From: Ken Clements (Ken@Innovation-On-Demand.com)
Date: Thu Jan 17 2002 - 14:54:10 MST
Thanks for the link, it was fun to read. Gosh, it sure is good to still have
Penrose to kick around. He seems to be stuck in a kind of "horizon effect" where
soon after his latest argument against functionalism gets shot down, he adds more
complexity and hand waving to again push why he is wrong over his own cognitive
horizon. I wonder if he is ever going to halt. I wish I had simulations of
Turing and Godel around to feed that paper into.
Andrew Clough wrote:
> If the analogous task, a human asked to create a
> proof(n) that they could not create the proof(n), were attempted, the human
> would fail just as completely as the program. Of course, a human would
> give up after a while, as I'd expect an AI to terminate that subroutine.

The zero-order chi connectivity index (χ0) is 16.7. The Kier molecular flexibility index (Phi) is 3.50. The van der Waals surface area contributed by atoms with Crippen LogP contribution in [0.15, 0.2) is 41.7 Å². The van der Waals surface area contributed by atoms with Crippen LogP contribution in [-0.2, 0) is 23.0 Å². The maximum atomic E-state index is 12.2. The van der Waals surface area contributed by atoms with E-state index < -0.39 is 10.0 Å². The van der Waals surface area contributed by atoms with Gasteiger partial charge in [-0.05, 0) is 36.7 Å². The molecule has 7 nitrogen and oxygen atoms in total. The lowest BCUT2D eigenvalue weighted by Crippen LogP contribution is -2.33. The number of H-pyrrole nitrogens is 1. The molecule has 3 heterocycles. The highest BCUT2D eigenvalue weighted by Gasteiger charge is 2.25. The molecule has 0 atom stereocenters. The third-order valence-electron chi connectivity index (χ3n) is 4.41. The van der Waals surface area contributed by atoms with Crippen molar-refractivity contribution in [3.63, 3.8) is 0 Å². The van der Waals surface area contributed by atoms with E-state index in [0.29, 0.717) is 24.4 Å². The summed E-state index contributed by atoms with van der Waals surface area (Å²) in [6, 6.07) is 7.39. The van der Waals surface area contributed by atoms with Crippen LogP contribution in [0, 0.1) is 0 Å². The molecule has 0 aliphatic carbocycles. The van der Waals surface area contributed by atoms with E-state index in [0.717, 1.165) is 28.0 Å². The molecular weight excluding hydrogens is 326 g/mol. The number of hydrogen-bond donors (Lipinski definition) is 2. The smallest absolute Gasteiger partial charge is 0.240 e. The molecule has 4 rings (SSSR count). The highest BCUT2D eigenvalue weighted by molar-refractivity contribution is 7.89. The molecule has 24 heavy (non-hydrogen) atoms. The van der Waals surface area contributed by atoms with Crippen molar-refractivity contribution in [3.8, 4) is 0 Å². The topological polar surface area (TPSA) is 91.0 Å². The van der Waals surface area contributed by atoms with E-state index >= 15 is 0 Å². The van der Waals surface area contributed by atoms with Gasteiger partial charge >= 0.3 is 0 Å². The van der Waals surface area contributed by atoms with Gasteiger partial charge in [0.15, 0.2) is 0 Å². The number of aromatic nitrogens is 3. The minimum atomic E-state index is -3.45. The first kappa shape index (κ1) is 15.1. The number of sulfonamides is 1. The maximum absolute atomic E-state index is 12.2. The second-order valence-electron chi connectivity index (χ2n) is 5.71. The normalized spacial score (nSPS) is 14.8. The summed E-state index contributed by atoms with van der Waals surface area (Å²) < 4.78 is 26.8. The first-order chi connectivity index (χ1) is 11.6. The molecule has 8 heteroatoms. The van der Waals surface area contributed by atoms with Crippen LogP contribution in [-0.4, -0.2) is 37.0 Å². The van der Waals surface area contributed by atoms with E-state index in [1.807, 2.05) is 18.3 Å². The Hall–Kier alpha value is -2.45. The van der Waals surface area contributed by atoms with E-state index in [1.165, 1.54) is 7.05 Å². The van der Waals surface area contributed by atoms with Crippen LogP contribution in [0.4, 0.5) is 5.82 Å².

Just so. That a human can determine halting in a simple TM program is of no
argumentative value. Just as a TM can be constructed to beat any human in chess,
a TM program may be so large and complex that no human could prove halting. So
It is not possible for me to know what I am about to think before I think it. If
I could, then I could take that into consideration and think something else,
which would then have to be pre-considered ...
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